'Oh, no,' says Harper, shaking his head. 'Actually, I used to spend a lot of time thrashing a Les Paul in my bedroom at extremely high volume, and I was in a few electric bands at school, but in general if the sub's shining and there's a bit of light around, I prefer my acoustic. I've always played one: there was always one lying around at home, and it was natural for me to pick it up and bash it around.
'A lot of my joy of music comes from sitting in the kitchen just strumming away. The heard of the song appears in the kitchen occasionally it happens onstage, but mostly its in the kitchen!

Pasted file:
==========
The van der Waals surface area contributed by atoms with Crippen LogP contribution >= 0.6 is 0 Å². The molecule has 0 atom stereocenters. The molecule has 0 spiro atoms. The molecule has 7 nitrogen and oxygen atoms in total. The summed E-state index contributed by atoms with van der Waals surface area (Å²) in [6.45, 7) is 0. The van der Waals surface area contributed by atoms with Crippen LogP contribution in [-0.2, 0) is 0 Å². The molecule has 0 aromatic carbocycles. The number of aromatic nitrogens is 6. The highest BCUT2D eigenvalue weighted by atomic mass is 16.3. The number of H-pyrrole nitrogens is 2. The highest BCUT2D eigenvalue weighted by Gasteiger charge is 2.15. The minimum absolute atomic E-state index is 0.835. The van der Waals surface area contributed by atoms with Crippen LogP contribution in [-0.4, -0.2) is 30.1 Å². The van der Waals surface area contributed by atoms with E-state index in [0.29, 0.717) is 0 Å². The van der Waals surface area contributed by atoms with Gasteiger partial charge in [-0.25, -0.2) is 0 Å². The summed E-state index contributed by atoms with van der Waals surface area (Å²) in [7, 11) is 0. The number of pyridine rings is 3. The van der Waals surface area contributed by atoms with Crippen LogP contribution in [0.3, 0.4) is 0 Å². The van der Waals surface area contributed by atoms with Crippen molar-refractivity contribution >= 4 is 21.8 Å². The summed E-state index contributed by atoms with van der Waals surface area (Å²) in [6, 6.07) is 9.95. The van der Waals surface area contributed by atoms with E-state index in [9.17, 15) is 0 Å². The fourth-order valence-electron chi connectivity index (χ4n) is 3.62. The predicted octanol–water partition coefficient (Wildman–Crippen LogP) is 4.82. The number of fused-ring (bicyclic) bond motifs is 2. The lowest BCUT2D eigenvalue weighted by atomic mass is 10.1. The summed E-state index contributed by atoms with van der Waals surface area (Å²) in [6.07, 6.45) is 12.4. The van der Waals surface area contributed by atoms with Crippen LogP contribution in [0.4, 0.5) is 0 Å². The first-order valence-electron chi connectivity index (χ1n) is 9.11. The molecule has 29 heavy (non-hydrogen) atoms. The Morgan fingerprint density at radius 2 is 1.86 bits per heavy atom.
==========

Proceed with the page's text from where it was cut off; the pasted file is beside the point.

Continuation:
Making something up from scratch is a wonderful thing to do in any art form, whether you're building a house or writing a song.
'I do love being loud, though. There's a place
for quiet acoustic music, but I like to have every colour
available. Some of things I play are really funky and nasty,
but sometimes I like to be able to play with a light touch,
Like everything else about him, Harper's Lowden is not quite what you might expect. 'My guitar's a bit of a monster,' he laughs. 'It's tuned down to a low A with a .66 on the bottom, then I use a 53, 39, 24, 16, 13, which gives a massive sound. I use open tunings a lot DADGAD, open D, dropped G, GGGGBD, and one that's open D with the top two strings up so I've had banjo tuning pegs fitted.
'I got the idea from Adrian Legg who uses them and I thought, fantastic, this'll get me over those open mic nights at the folk club where you're tuning up dong, dong, dong, dong, dong, daa and everyone's saying "Come on